When we think of weight training, many of us think of it as a young person’s game. But why? Why does strength training have to be the property of 20-year-olds and 30-year-olds? Reality check: weight training isn’t just for athletes.
In reality, weight training has many benefits, especially for men and women over 40. If you are looking for a way to build strength, combat the common signs of aging, and feel better and healthier, strength training might just be the answer.
Here’s everything you need to know.
8 Benefits of Strength Training for People Over 40 Years Old
As we age, we start to lose muscle mass and strength. Unless we combat that, it’s a downhill slide.
Fortunately, there is a solution: strength training a few times a week.
The benefits of weight training after age 40 go far beyond aesthetics and strength. Here are a few of the perks you can look forward to when you strength train:
1. More Energy
Instead of reaching for another cup of coffee when you hit that afternoon slump, consider strength training instead.
They have shown weight training increases energy levels, promotes alertness and attention, and supports engagement. It does this by stimulating blood flow, promoting the release of anabolic hormones, firing up the metabolism, and enhancing our brain chemistry.
The result? More energy, a more positive outlook, and a general sense of well-being.
2. Better Range of Motion
If illnesses like arthritis or fibromyalgia run in your family, weight training is an excellent way to keep it at bay.
By lowering inflammation and promoting flexibility and range of motion, strength training can reduce pain, extend or restore range of motion, and keep you in shape to do the things you love as you age.
3. Reduced Body Fat
Losing weight after 40 can be challenging. As our muscle mass decreases, the metabolism slows, and that stubborn belly fat quickly becomes a fixture.
Luckily, strength training has been clinically proven to help promote weight loss.
Here’s why: strength training promotes muscle mass, and muscle burns more calories and fat even while your body is at rest. This means that even a few quick sessions of strength training each week will help your body work smarter, not harder.
4. Better Glucose Control
According to research published in the Internal Journal of Cardiology, strength training is more beneficial for blood sugar regulation in people with type 2 diabetes than cardio exercise. If you have Type 2 diabetes or have someone in your family who does, strength training may help you stay healthy, along with a healthy diet.
Based on this research, the American Diabetes Association has recommended that people with Type 2 diabetes should strength train at least 2-3 times per week, besides performing at least 150 minutes of vigorous or moderate-intensity activity per week.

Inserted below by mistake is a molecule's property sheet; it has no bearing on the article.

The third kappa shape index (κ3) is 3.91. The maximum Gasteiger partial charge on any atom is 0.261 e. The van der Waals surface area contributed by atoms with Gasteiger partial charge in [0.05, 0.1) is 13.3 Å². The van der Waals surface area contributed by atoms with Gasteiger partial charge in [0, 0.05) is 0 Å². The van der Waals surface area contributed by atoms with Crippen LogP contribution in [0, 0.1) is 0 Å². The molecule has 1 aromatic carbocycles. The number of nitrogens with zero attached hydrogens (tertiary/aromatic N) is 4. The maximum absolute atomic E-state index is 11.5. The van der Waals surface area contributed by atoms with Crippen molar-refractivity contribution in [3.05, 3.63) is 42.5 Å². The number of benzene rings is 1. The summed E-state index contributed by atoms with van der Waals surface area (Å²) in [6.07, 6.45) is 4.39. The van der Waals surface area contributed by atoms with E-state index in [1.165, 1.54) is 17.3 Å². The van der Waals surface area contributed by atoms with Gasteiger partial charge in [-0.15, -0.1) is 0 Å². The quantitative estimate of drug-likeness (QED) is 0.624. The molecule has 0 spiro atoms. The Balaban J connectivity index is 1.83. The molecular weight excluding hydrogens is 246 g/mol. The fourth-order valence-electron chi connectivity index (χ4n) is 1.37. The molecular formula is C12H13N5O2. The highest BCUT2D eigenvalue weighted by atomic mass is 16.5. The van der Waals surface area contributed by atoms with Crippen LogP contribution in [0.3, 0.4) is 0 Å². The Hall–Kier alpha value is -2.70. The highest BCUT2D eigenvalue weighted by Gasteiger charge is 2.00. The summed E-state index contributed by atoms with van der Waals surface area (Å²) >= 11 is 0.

5. Reversal or Slowing of Bone Density Loss
Like metabolism in muscle mass, bone density declines with age. This is a problem for a few reasons.
First, weak bones put you at a greater risk for bone fractures, decreasing mobility and limiting your quality of life. Second, weak bones impact your posture, which can create discomfort during daily activities.
Luckily, strength training has been proven to reverse and slow bone density loss. In fact, one study showed that postmenopausal women who took part in strength training programs for a year saw drastic increases in bone density–especially in the spine and hips.
6. Reduced Cancer Risk
Adults over the age of 40 are at a greater risk for certain types of cancers. Luckily, staying active is a great way to reduce your risk of cancer and promote overall health.
As you age, incorporating strength training into your weekly routine is a great way to stay healthy, stay fit, enjoy a better body image, and reduce the risk of dangerous health outcomes.
In fact, studies have found that strength training is more effective at prolonging life and reducing the likelihood of dying from cancer than cardio.
7. Better Mental Health
Feelings of depression and isolation tend to increase as we age, but they have shown strength training to improve confidence and boost mental health.
According to one study conducted by Harvard Medical School, regular exercise helps lessen the degree and incidence of clinical depression and promotes a more positive outlook.
8. Increased Sex Drive
Hormonal changes often mean that people in their 40s experience changes in their sex drive. This is especially common for postmenopausal women. Strength training, however, increases testosterone production and estrogen balance, which stands to boost sex drive and keep hormone levels consistent.
Alloy’s Focus on Strength Training and Active Aging
Here at Alloy Personal Training, we believe in equipping you with the skills and tools you need to live your best life. Strength training is one of those skills.
While we believe there is no one-size-fits-all model for physical fitness, we know that resistance training is a part of any well-rounded exercise routine, and we’re here to help you discover how it fits into your life.
Even if you have never taken part in resistance training before, our expert team will take the steps needed to help you prevent injury and enjoy a successful strength training experience. Rely on us to provide the support you need, help you start slow, focus on form and prevent injuries, and establish a routine.
Ready to learn more about our team or our program? Find a location near you today!